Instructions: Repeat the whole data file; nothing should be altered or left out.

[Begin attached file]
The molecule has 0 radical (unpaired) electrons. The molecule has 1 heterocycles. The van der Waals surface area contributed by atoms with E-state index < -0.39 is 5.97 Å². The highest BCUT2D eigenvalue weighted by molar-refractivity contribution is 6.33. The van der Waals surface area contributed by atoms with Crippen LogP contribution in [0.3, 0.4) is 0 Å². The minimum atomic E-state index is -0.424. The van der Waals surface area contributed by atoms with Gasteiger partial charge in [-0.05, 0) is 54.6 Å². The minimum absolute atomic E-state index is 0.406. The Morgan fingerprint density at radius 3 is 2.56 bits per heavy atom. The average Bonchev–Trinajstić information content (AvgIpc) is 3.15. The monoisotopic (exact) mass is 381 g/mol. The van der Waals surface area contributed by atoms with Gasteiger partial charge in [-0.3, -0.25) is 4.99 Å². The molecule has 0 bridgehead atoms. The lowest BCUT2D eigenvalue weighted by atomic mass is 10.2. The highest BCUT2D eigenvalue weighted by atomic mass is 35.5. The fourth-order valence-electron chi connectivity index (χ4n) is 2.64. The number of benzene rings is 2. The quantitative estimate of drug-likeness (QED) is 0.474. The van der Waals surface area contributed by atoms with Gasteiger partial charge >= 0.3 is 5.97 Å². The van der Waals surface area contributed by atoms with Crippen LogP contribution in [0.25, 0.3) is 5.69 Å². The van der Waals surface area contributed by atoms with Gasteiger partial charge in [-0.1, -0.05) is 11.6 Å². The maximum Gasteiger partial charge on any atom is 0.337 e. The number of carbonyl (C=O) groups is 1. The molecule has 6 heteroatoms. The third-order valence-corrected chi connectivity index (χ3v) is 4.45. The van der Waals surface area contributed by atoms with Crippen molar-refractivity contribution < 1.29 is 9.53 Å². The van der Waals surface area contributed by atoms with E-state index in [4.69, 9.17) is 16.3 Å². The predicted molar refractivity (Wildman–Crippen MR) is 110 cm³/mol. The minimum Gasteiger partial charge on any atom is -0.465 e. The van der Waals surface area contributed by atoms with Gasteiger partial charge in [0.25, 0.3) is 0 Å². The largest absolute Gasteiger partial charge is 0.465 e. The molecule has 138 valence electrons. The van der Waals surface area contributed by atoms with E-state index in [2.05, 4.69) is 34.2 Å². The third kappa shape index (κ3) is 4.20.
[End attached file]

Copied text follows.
The molecule has 0 radical (unpaired) electrons. The molecule has 1 heterocycles. The van der Waals surface area contributed by atoms with E-state index < -0.39 is 5.97 Å². The highest BCUT2D eigenvalue weighted by molar-refractivity contribution is 6.33. The van der Waals surface area contributed by atoms with Crippen LogP contribution in [0.3, 0.4) is 0 Å². The minimum atomic E-state index is -0.424. The van der Waals surface area contributed by atoms with Gasteiger partial charge in [-0.05, 0) is 54.6 Å². The minimum absolute atomic E-state index is 0.406. The Morgan fingerprint density at radius 3 is 2.56 bits per heavy atom. The average Bonchev–Trinajstić information content (AvgIpc) is 3.15. The monoisotopic (exact) mass is 381 g/mol. The van der Waals surface area contributed by atoms with Gasteiger partial charge in [-0.3, -0.25) is 4.99 Å². The molecule has 0 bridgehead atoms. The lowest BCUT2D eigenvalue weighted by atomic mass is 10.2. The highest BCUT2D eigenvalue weighted by atomic mass is 35.5. The fourth-order valence-electron chi connectivity index (χ4n) is 2.64. The number of benzene rings is 2. The quantitative estimate of drug-likeness (QED) is 0.474. The van der Waals surface area contributed by atoms with Gasteiger partial charge >= 0.3 is 5.97 Å². The van der Waals surface area contributed by atoms with Crippen LogP contribution in [0.25, 0.3) is 5.69 Å². The van der Waals surface area contributed by atoms with Gasteiger partial charge in [-0.1, -0.05) is 11.6 Å². The maximum Gasteiger partial charge on any atom is 0.337 e. The number of carbonyl (C=O) groups is 1. The molecule has 6 heteroatoms. The third-order valence-corrected chi connectivity index (χ3v) is 4.45. The van der Waals surface area contributed by atoms with Crippen molar-refractivity contribution < 1.29 is 9.53 Å². The van der Waals surface area contributed by atoms with E-state index in [4.69, 9.17) is 16.3 Å². The predicted molar refractivity (Wildman–Crippen MR) is 110 cm³/mol. The minimum Gasteiger partial charge on any atom is -0.465 e. The van der Waals surface area contributed by atoms with Gasteiger partial charge in [0.25, 0.3) is 0 Å². The largest absolute Gasteiger partial charge is 0.465 e. The molecule has 138 valence electrons. The van der Waals surface area contributed by atoms with E-state index in [2.05, 4.69) is 34.2 Å². The third kappa shape index (κ3) is 4.20.